09 April 2020 Volume :8 Issue :10

Migration Linked to Mortality Rate in HIV Positive Pregnant Women in SA

Migration Linked to Mortality Rate in HIV Positive Pregnant Women in SA
Dr Hae-Young Kim of UKZN’s Research Innovation and Sequencing Platform (KRISP)/Africa Health Research Institute (AHRI).Click here for isiZulu version

Within-country migration in South Africa is linked to a high rate of mortality among HIV positive women up to a year after they have given birth.

This is the finding from a collaborative study conducted by scientists from UKZN, the United States and the United Kingdom and published in the prestigious journal, Plos Medicine.

Lead authors were Dr Hae-Young Kim of UKZN’s Research Innovation and Sequencing Platform (KRISP)/Africa Health Research Institute (AHRI), and Professor Frank Tanser of the School of Nursing and Public Health.

The study found that there was a higher risk of mortality amongst HIV positive women who moved away from their homes but remained within South Africa, during their pregnancy. Kim, said despite the scale up of universal Antiretroviral Therapy (ART) and declining trends in maternal mortality, there was an urgent need to deliver a greater understanding of the mechanisms underlying this finding and to develop targeted interventions for mobile, HIV-positive peripartum women.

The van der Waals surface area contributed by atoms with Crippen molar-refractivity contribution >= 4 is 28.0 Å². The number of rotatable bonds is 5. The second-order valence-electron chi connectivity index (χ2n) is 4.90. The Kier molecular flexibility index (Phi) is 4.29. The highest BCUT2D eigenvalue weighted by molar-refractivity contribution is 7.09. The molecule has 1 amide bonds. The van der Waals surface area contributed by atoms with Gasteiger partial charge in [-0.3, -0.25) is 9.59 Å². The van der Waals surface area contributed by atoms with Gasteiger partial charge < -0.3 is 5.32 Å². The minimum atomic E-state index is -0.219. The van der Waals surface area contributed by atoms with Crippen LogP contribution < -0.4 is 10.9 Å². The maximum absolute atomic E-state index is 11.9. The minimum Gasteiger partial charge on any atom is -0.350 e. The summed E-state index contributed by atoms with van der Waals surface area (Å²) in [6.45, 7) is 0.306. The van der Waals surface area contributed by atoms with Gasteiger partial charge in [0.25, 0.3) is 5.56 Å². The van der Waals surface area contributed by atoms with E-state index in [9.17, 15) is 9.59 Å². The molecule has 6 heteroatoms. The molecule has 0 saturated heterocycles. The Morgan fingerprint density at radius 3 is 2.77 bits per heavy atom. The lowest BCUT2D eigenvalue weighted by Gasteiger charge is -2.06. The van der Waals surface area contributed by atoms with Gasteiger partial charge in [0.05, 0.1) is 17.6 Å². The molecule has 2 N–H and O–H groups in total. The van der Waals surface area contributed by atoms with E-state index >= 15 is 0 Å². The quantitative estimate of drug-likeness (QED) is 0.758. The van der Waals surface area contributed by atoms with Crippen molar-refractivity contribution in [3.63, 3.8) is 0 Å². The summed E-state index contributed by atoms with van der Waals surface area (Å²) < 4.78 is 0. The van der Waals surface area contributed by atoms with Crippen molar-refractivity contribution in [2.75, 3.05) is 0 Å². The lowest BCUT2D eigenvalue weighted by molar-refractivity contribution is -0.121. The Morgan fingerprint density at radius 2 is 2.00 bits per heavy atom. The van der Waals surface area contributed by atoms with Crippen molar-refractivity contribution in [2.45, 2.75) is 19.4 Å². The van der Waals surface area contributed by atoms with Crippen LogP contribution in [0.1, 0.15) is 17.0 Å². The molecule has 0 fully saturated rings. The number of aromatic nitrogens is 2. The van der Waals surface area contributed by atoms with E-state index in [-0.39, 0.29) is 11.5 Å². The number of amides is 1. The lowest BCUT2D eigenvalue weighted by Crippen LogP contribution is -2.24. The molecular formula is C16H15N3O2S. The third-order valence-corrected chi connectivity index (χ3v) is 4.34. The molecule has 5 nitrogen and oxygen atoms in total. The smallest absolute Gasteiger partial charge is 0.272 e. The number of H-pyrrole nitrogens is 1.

The research was conducted because of the lack of information about within-country mobility patterns among peripartum women and their associated maternal health outcomes.

Said Kim: ‘Migration is a risk factor for poor retention in care among people living with HIV, and HIV-positive women who initiate or continue life-long antiretroviral treatment (ARV) during pregnancy face unique challenges to remain in HIV care in the postpartum period, potentially leading to worse health outcomes including death.’

The study was based on data from one of the largest population-based longitudinal HIV and demographic surveys managed by the AHRI.

Study participants were women from the age of 15 who lived within the survey area. A total of 30 291 pregnancies were involved and of the women taking part, 3 339 were HIV-positive, 10 958 were HIV-negative, and 15 994 had unknown HIV status at delivery.

The study found that the mortality rate was 5.8 per 1 000 person-years (or 831 deaths per 100 000 live births) in the first year postpartum. The major causes of deaths were AIDS- or TB-related conditions - both within 42 days of delivery (53%) and during the first-year postpartum (62%).

Words: MaryAnn Francis

Photograph: Supplied

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